You commit to something, it's not working out the way that you envisioned based on the proposal and the sample questions and you want a way out of it after it's in beta.

You signed with your name once you committed. How can you (using Area 51) say "The future of this site is no longer up to me, I just don't agree on how it's evolving"?

In short, can we un-commit once a proposal has reached beta? Since one has yet to reach this stage, I thought this question was worth asking ahead of time.

Will the un-commit button work after a site reaches beta? What happens if several people do that and an already beta site falls below the required percentage to get to beta in the first place?


This answer explains this, in part, but not what happens if a site that reaches beta loses sufficient participants (and their reputation) that it would not have reached beta in the first place. Also, will there be a penalty if we take the conscientious objector route and simply not participate?

Corner case? Probably, but still a valid question. I appreciate your patience and answers, I tend to find possible events that aren't handled in a defined way.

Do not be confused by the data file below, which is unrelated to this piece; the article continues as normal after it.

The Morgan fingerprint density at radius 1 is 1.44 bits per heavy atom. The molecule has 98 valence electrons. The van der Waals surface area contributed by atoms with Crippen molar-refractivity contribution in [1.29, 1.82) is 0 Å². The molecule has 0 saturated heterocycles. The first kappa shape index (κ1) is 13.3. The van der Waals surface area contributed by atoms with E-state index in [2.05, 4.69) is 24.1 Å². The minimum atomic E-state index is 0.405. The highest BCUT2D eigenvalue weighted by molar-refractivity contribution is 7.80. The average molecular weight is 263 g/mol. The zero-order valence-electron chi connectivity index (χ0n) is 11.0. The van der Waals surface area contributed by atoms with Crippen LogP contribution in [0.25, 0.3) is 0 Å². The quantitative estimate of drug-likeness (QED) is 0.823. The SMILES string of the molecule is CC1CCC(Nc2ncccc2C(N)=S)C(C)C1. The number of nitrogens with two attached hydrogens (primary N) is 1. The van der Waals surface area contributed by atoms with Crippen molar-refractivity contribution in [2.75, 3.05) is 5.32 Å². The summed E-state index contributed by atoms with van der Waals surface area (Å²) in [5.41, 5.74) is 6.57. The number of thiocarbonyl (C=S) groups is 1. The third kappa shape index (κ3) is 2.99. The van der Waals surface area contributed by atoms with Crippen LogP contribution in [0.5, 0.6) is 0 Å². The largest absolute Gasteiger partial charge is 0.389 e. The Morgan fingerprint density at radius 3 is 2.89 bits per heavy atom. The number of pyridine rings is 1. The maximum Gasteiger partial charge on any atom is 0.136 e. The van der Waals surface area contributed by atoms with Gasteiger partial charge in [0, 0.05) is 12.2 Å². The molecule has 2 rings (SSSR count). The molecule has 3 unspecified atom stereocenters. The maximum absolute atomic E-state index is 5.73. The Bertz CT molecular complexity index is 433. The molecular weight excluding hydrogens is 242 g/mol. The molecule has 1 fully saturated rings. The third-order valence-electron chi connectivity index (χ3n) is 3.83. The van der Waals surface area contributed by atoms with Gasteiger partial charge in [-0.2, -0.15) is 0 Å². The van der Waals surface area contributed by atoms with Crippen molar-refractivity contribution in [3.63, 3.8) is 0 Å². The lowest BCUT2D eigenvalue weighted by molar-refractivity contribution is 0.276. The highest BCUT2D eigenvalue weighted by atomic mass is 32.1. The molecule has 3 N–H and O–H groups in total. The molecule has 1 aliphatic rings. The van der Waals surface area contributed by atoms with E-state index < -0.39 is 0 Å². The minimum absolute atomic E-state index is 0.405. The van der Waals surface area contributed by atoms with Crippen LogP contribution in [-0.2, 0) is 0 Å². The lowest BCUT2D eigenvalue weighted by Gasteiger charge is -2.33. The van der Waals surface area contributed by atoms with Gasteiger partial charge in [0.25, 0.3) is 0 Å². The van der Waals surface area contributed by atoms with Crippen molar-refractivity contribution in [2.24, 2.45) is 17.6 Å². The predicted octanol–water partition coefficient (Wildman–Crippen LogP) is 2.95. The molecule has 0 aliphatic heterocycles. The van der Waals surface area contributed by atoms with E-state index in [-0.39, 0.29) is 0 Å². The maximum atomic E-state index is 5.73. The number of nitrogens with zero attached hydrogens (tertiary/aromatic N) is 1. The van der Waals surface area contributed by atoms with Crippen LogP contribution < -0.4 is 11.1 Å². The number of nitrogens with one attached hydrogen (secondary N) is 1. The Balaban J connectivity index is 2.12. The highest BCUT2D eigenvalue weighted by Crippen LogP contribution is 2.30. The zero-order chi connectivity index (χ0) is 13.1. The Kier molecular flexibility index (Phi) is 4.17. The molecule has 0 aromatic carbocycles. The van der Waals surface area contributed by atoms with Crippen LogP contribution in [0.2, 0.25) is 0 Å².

2 Answers 2



Ah, I see. My answer (below) missed the mark. You're talking about virtually "un-committing" from a beta site because you no longer support its creation. That makes sense.

A beta site launches to "full status" based on its traffic levels. The pragmatic way to "not support" a site is to not use it. If a beta site does not have sufficient traffic, it will be deleted.

So, what to do about your "commitment"?

Signing a "commitment" is part of the petition to have the site created. Withdrawing your name from a petition after it has already "passed" doesn't really work.

The closest real-world analogy I can think of is becoming a conscientious objector; that is, refuse to follow through with your obligation on the basis of conscience (i.e. not just because you are lazy). Ideally, you could symbolically perform that action by removing your Commit phase commitment, but I see that being left open to abuse (i.e. we track commitment follow-through).

So here are you choices as I see them:

  • Follow through with your commitment: You made the commitment. Work with the group to resolve your differences. If those difference are irreconcilable, finish out the terms you signed up for and get out of there.
  • Use the 'contact' link at the bottom of Area 51, explaining your situation. Maybe there is a database-y way to nullify your commitment, if that is warranted. I would want to know if there was a problem with a site, anyway.

If this sentiment becomes common, it may warrant a more pedantic approach by adding some procedure to handle this situation more directly.

Previous answer (below):

Simply click on the Uncommit link at the upper-left portion of the commit page, beneath the total 'committed' count.

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  • @Robert, will that be the same in the beta phase?
    – Jaydles
    Jun 25, 2010 at 17:34
  • What will happen if a lot un-commits after the beta is initiated?
    – googletorp
    Jun 25, 2010 at 17:35